Yes – in its most basic composition your About page is used to share information about your company – but in doing so make sure to keep your customer at the center of your mind. In the same way that your business blog shouldn’t be entirely self-promotional or me-me-me, your About page should show how well you understand your customer and their needs. How can your company help them? What are the pain points or questions that led them to your company? Why are you the right fit for them? Some estimates show that up to 73% of people care about the company, not just the service, when making a purchase (BBMG).
Storytelling is even more powerful with visual elements, so be sure to include some photos of your team, your beautiful location, your tours or activities, or even your company pet if you have one. Using photos helps people put a face to the name and allows them to form a connection with your team.
Pro tip: Create a video introducing yourself and your team members for a quick way for viewers to get to know you.
75% of customers admit to making judgments on a company’s credibility based on the company’s website design (SWEOR) – let that sink in – 75%. The design of your homepage shouldn’t stray too far from the way the rest of your site looks, but should have it’s own look, feel, and personality. When designing your About page, use creative ways to keep people’s eyes moving throughout the page. This could mean breaking up the text with photos or graphics or even adding elements like a timeline of events in the history of your business, or a slideshow of notable moments. Use colors and fonts that match your branding. Learn more about how to incorporate branding on your About page in this guide.
A big part of your About page is showing potential customers why they should choose your business over your competition. One way to do this is to share credentials like degrees, certifications, awards, media mentions, and anything else you can think of that sets you above the rest and demonstrates that you are an expert in your field. These do not have to take up a huge amount of page real estate but can stand alone at the bottom of the page as icons/graphics to create visual interest. Depending on the page layout and other content you could also weave them into the text when telling your story.
Consider including a few testimonials on the About page that focus on customer interactions with you and your team. Look for reviews that mention how you or your employees made the experience worthwhile for a recent guest.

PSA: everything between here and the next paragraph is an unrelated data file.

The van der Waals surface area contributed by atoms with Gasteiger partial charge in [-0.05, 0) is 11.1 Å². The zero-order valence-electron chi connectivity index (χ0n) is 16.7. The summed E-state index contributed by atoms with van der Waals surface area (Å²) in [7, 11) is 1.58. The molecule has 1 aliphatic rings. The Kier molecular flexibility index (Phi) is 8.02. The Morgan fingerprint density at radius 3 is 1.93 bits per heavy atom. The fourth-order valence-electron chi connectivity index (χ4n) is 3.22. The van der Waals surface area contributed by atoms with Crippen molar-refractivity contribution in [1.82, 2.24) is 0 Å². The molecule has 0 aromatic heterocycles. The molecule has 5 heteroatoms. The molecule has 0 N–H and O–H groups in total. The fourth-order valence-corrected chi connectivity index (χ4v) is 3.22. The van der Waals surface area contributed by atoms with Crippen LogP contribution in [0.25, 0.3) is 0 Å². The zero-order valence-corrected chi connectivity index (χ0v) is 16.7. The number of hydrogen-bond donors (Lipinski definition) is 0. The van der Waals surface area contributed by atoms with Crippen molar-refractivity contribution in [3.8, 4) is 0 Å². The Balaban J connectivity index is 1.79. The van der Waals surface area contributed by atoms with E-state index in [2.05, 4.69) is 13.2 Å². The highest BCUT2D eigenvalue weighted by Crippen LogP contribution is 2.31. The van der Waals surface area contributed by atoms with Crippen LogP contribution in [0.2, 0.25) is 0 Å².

7. Call to Action
Now that readers have gotten to know your business, what is the next step you want them to take on your website? Providing a call to action (CTA) keeps users engaged with your site and prompts them to make a booking. You can include a CTA for users to check out your tours and activities, subscribe to your email newsletter, like/follow you on social media, or contact your business.
8. Contact Information & Social Media
Make sure customers know how to reach you! Include your contact information and social media profiles as clickable icons so users have another platform to connect with you. One of the best ways to do this is to include important information in the footer of your website, so it is inherent to every page, and easy to find regardless of where a reader lands.
After creating and/or optimizing your About page, help it work for your brand in the long term by evaluating its effectiveness over time. Check your analytics for traffic volumes, visit duration, and bounce rate on the page, to name a few important metrics. You can even test two different versions of the About page through A/B testing to see which one performs better. Don’t be afraid to make small changes, such as using a different headline, adding a video, or shortening the copy based on what the data tells you. Finally, make sure the page is optimized for all devices, especially mobile, since the majority of your potential customers will access your site on their phones while traveling.
Interested in making further improvements to your website? Learn how to design a landing page, use schema markup, and even build your own website in our website guides section.